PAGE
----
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The blogroll is dead, long live the blogroll

Lists of dynamic content are different. That's why Webware recently launched a news ticker that pulls related--even competitive--content from blogs we respect. We think it's useful--and we think other blogs should do the same.

Many bloggers put a "blogroll," a list of other blogs they like, on the sidebars of their pages. Blogrolls help the bloggers who create them feel like they're in a club with writers they like. Reciprocal blogrolling makes everyone feel all warm and fuzzy. But blogrolls aren't very functional, since static lists of links quickly become invisible to readers.

Lists of dynamic content are different. That's why Webware recently launched a news ticker (see the right-hand sidebar). It pulls related--even competitive--content from blogs we respect. We think it's useful, and we also think all site publishers, from retailers to highly focused bloggers, would do readers a service by offering something similar.

We use a Newsgator product, customized for CNET, to do this, but it's not the only solution. I also tried out two other services that anyone can plug into their sites: MineKey and RollSense. These services select content that's automatically custom-tailored to each site visitor. Google Reader and RSSMixer (review) are other options, without the fancy automatic story selection.

Minekey's auto-populated item list. Scroll down for the live version.

Both MineKey and RollSense let you feed in a list of blogs you like or respect, and then they create embeddable widgets that display items from those blogs that they think your readers will like. Based on what individuals click on, the list is further refined over time.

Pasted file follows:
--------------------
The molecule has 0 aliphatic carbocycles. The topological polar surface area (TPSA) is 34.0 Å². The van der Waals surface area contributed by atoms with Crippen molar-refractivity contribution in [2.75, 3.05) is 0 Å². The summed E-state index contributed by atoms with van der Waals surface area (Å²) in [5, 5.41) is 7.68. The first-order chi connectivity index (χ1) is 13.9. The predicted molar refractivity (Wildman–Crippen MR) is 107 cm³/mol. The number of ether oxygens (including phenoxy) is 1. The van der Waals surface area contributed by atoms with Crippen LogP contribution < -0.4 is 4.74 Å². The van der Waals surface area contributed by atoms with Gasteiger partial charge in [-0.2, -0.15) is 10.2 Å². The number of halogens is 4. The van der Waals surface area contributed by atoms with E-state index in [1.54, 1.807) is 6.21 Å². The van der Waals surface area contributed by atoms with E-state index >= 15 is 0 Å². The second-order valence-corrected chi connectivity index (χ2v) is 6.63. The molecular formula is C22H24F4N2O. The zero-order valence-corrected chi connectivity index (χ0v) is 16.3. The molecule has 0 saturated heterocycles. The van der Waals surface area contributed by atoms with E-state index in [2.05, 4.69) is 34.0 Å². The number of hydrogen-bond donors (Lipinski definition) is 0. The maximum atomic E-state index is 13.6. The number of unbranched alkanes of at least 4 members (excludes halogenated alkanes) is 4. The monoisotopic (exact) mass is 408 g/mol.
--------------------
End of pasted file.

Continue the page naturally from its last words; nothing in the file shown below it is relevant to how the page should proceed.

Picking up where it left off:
Of the two products, MineKey is simpler and easier to set up, and by default it makes more attractive widgets. If a user logs in, it will also give the person a history of what they've clicked on, which is useful. MineKey gives publishers detailed reports on what users are clicking on.

RollSense offers publishers more capabilities, including the option to turn off the personalization feature, which you may want to do if you your goal is just to keep readers up to date on the latest stories from your blogroll. You can then filter stories by keywords. RollSense also offers "packs," or pre-built blog collections, on specific topics. Like MineKey, it also creates reports, but they're not as useful.

How do they perform? Both need time to zero in on user preferences before they begin to deliver their best recommendations, but my quick testing shows that MineKey is better at automatically selecting content, although it doesn't seem to give enough weight to new items. But RollSense offers the control freak more influence over what is displayed. See for yourself. I've embedded both widgets in this blog (you may have to skip to the next page, depending on where you're seeing this), and fed them both three feeds: Webware, Crave, and

As I said, Google Reader and RSS Mixer are also options, although they don't have the automatic content selection of MineKey and RollSense. On Google, if you "share" posts from your feeds, you can display that list as a widget on any other site. Go to the "Your shared items" page to get the code. Google Reader doesn't automatically populate the widget; you have to manually select items to share them. But doing so is wicked fast, so if you want to maintain ultimate control over your news ticker, Google's the way to go. For just a river of items from feeds you select, see our writeup on RSSMixer.

This is the live MineKey widget:

Here's RollSense:

Read more about MineKey on TechCrunch and RollSense on ReadWriteWeb.